Three Cheers for Natural England

dixter meadow 2

vanishing meadows – less than 5000ha left in England



Natural England come in for a great deal of stick from other conservationists – Walshaw Moor is a good recent example.

But I’d like to praise them for some brave SSSI notifications over the past year or so, and for their particular focus on unimproved grasslands.

There are less than 6000ha (probably quite a lot less) of unimproved neutral grasslands left in England – and only about half of them are protected as SSSIs. As there is so little unimproved neutral grassland left in England (and under 10,000ha in the UK) Natural England has a duty to notify all of it that remains, as long as it is over 0.5ha and floristically rich (or supporting other rare species); or over 5ha of one particular NVC type, or over 10ha of a mixture.

I like to think that the work that The Grasslands Trust did in raising the profile of unimproved grasslands, gave Natural England a reminder that there was still much to be done. And, talking to a NE Exec Director on tuesday, he confirmed to me that we did have an impact. Natural England have notified or are notifying quite a few new SSSIs or extending existing ones with unimproved grassland as key interest features – including a number that are controversial:

Chattenden Woods and Lodge Hill is one I have blogged about a number of times now.

Benty Grange in the Peak District was quite a high profile EIA (Agriculture) case which went on to be a controversial SSSI notification, as the CLA objected to the farmer’s Human Rights being infringed. I hadn’t come across the “right to destroy nature for economic benefit” before myself.

Rampisham Down in Dorset (ok it’s acid grassland) was notified to protect it from a Solar Farm development. It’s a massive 72ha.

Clifton Ings and Rawcliffe Meadows  in Yorkshire is an extremely rare Lowland Floodplain meadow – there are just 1000ha of these left in the UK. This one is big at 56ha. It also supports the very rare Tansy Beetle.

Crich Chase sounds like a wonderful place, a 118ha mosaic of ancient woodland, scrub unimproved neutral and acid grassland with rare grassland fungi in the Amber Valley Derbyshire.

Waterfall meadows again in Derbyshire is a large area of unimproved meadow – well, large by today’s standards – 8.5ha.

Holly Rock Fields in Leicestershire – a smaller site (4ha) with unimproved neutral and acid grassland.

in 2012 The Blackmore Vale Commons and Moors SSSI brought together a number of smaller sites into a new site covering 300ha, with many unimproved neutral grassland and fen meadows fields included.

I’m a little disappointed that the wonderful site The Birches has not been notified yet. I visited the site in 2007 when it appeared to be under threat of improvement by the owner – it was amazing. Although the Hereford Nature Trust took out a loan to purchase it, if they cannot raise the purchase price it will go back on the open market. SSSI notification would ensure that even if it did have to be sold again, it would be protected from agricultural improvement.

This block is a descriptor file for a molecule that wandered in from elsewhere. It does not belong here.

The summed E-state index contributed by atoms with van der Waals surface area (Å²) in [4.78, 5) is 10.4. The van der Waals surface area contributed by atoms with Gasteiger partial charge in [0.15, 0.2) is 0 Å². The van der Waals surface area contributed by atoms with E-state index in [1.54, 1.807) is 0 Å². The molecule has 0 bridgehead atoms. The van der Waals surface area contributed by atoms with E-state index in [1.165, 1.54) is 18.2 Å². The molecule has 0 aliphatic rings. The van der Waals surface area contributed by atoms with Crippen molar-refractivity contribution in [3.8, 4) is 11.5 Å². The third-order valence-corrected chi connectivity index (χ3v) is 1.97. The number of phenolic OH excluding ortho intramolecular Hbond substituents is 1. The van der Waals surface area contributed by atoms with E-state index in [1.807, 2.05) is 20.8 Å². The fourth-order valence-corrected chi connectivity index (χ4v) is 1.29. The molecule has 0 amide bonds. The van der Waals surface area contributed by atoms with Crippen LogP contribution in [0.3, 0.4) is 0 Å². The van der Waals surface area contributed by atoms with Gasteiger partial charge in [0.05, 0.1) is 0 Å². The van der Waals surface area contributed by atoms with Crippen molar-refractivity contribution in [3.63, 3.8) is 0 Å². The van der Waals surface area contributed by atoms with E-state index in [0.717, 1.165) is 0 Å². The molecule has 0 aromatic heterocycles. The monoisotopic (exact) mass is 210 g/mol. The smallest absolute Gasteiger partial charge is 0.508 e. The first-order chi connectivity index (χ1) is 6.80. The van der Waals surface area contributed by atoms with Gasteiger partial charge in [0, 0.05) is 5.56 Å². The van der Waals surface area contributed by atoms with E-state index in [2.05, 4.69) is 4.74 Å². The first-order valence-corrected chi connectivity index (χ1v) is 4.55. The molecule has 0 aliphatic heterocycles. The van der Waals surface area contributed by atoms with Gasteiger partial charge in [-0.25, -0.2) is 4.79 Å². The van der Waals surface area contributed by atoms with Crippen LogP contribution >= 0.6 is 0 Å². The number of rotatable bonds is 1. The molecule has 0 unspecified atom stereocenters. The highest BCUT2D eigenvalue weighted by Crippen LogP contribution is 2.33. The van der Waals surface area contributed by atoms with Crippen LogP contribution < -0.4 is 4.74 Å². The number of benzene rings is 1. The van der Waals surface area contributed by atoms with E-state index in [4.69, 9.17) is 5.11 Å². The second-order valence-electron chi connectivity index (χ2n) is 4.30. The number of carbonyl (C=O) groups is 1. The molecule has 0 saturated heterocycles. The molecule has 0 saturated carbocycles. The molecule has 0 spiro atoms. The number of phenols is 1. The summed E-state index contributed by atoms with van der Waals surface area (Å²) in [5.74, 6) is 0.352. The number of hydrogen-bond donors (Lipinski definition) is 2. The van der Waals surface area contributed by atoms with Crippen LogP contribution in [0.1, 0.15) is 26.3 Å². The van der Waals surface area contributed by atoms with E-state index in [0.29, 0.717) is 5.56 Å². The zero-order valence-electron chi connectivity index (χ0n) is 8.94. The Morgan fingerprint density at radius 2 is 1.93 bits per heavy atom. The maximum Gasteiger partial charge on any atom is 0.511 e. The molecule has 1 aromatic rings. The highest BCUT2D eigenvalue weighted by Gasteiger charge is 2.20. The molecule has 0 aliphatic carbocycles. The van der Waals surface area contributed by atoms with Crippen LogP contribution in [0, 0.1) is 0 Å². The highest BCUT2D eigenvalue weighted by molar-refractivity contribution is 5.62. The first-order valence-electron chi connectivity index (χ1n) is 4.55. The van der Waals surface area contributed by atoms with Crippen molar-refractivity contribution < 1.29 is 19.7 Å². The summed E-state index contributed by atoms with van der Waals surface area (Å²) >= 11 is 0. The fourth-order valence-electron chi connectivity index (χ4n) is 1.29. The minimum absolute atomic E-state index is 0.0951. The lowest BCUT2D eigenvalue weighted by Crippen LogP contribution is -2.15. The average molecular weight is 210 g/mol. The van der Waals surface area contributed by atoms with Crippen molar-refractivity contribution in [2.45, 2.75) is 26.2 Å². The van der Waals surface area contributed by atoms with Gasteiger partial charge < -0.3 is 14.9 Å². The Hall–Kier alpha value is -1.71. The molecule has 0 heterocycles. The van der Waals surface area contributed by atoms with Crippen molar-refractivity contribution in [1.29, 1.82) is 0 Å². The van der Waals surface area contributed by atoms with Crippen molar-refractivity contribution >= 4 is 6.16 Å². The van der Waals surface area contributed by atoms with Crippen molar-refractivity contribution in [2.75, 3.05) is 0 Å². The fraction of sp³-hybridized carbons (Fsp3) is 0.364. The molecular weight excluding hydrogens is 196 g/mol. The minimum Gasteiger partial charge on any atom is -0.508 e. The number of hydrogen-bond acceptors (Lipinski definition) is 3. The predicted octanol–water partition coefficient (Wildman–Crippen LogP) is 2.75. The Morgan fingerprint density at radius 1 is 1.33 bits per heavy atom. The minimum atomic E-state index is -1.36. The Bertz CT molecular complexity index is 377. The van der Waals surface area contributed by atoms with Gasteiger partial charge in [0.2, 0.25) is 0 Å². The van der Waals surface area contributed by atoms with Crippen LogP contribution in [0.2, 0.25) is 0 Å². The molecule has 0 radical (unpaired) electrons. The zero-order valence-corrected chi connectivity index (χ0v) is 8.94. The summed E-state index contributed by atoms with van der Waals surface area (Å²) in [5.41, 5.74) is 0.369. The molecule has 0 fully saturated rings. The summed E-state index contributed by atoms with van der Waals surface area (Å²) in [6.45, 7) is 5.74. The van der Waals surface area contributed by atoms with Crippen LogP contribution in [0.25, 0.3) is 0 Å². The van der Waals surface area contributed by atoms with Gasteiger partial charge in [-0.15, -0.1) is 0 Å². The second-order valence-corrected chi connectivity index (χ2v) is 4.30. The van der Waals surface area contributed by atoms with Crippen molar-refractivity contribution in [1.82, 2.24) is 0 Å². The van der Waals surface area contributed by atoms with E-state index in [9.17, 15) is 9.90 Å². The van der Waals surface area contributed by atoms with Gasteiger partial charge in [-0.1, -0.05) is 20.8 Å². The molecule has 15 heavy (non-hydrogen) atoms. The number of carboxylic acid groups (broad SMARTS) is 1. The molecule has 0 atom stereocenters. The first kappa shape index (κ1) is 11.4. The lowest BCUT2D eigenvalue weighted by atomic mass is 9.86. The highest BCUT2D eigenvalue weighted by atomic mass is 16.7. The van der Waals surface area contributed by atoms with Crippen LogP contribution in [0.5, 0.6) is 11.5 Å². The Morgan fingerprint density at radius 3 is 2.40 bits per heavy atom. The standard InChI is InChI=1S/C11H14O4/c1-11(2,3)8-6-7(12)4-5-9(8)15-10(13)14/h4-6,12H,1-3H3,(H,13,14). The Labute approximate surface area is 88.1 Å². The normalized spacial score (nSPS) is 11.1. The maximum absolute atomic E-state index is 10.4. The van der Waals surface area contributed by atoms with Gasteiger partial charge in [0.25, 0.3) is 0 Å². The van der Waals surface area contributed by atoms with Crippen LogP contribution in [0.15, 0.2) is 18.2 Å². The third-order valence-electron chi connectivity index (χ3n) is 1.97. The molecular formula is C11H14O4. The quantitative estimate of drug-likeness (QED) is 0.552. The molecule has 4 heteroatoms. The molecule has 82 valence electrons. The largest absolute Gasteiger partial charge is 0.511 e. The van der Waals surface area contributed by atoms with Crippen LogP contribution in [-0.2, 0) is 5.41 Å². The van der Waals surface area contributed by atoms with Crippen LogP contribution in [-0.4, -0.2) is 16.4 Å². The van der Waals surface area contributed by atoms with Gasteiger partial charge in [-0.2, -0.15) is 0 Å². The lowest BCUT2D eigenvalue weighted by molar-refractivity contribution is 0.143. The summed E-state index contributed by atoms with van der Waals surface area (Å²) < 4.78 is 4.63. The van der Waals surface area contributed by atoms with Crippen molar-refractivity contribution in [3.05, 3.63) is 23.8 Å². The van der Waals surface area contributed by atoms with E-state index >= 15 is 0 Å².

Natural England in protecting these sites are prepared to stand up to the neocons and neoliberals in the government – those that would de-regulate everything and let anyone do anything anywhere.

Natural England may not have such powers for much longer. The Government consulted earlier this year on making Natural England have a Statutory Duty to have regard to Economic Growth. This would enable any landowner who did not want an SSSI on their land to object on the grounds that it would prevent them from contributing to economic growth.

This would mean the end of any new SSSIs.

About Miles King

UK conservation professional, writing about nature, politics, life. All views are my own and not my employers. I don't write on behalf of anybody else.
This entry was posted in biodiversity, conservation, EIA, meadows, Natural England, SSSis, Uncategorized and tagged , , , , , , , , . Bookmark the permalink.

6 Responses to Three Cheers for Natural England

  1. Hopefully NE having regard to economic growth isn’t the same thing as being trumped by economic growth! Thanks for the good read 🙂

  2. Richard Fleming says:

    I think we should stop calling our precious meadows ‘unimproved. That was a form of double speak that was used to justify their destruction. We need a new phrase that encapsulates an expression their value.
    I noticed today as I went past that Herefordshire Nature Trust is applying for SSSI status for The Birches.

  3. Pingback: Natural England steps into the Tumbrel | a new nature blog

  4. Pingback: Rampisham Down: We Won! | a new nature blog

  5. Pingback: Dorset chalk downland site sprayed with herbicide and re-seeded for farming. | a new nature blog

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